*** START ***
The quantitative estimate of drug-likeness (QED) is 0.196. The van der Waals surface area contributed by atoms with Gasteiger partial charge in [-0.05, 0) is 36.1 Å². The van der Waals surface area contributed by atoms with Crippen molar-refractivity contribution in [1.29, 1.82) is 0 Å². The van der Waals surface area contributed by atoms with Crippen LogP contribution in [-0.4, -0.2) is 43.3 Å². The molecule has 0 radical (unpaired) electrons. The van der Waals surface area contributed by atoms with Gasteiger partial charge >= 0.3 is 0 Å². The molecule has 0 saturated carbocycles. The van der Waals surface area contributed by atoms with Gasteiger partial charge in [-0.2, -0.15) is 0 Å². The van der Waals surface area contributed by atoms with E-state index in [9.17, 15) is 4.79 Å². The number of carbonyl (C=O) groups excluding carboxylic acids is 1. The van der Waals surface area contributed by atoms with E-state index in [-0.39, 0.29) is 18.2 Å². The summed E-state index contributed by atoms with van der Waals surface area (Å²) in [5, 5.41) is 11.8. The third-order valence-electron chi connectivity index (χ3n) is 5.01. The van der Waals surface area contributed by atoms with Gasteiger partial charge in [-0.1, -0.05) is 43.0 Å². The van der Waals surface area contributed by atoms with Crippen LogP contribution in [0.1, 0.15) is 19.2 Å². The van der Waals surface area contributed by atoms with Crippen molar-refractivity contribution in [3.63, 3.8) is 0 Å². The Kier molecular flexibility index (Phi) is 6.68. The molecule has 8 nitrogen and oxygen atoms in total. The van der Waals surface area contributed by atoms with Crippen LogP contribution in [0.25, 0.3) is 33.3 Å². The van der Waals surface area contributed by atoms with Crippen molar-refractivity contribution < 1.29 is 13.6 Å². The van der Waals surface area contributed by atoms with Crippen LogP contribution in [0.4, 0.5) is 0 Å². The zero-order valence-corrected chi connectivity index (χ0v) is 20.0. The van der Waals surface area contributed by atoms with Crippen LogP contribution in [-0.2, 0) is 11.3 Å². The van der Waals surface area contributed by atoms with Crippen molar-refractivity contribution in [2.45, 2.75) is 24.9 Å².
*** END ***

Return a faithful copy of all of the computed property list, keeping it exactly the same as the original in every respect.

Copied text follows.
The quantitative estimate of drug-likeness (QED) is 0.196. The van der Waals surface area contributed by atoms with Gasteiger partial charge in [-0.05, 0) is 36.1 Å². The van der Waals surface area contributed by atoms with Crippen molar-refractivity contribution in [1.29, 1.82) is 0 Å². The van der Waals surface area contributed by atoms with Crippen LogP contribution in [-0.4, -0.2) is 43.3 Å². The molecule has 0 radical (unpaired) electrons. The van der Waals surface area contributed by atoms with Gasteiger partial charge >= 0.3 is 0 Å². The molecule has 0 saturated carbocycles. The van der Waals surface area contributed by atoms with Gasteiger partial charge in [-0.2, -0.15) is 0 Å². The van der Waals surface area contributed by atoms with E-state index in [9.17, 15) is 4.79 Å². The number of carbonyl (C=O) groups excluding carboxylic acids is 1. The van der Waals surface area contributed by atoms with E-state index in [-0.39, 0.29) is 18.2 Å². The summed E-state index contributed by atoms with van der Waals surface area (Å²) in [5, 5.41) is 11.8. The third-order valence-electron chi connectivity index (χ3n) is 5.01. The van der Waals surface area contributed by atoms with Gasteiger partial charge in [-0.1, -0.05) is 43.0 Å². The van der Waals surface area contributed by atoms with Crippen LogP contribution in [0.1, 0.15) is 19.2 Å². The van der Waals surface area contributed by atoms with Crippen molar-refractivity contribution in [3.63, 3.8) is 0 Å². The Kier molecular flexibility index (Phi) is 6.68. The molecule has 8 nitrogen and oxygen atoms in total. The van der Waals surface area contributed by atoms with Crippen LogP contribution in [0.25, 0.3) is 33.3 Å². The van der Waals surface area contributed by atoms with Crippen molar-refractivity contribution < 1.29 is 13.6 Å². The van der Waals surface area contributed by atoms with Crippen LogP contribution in [0.4, 0.5) is 0 Å². The zero-order valence-corrected chi connectivity index (χ0v) is 20.0. The van der Waals surface area contributed by atoms with Crippen LogP contribution in [-0.2, 0) is 11.3 Å². The van der Waals surface area contributed by atoms with Crippen molar-refractivity contribution in [2.45, 2.75) is 24.9 Å².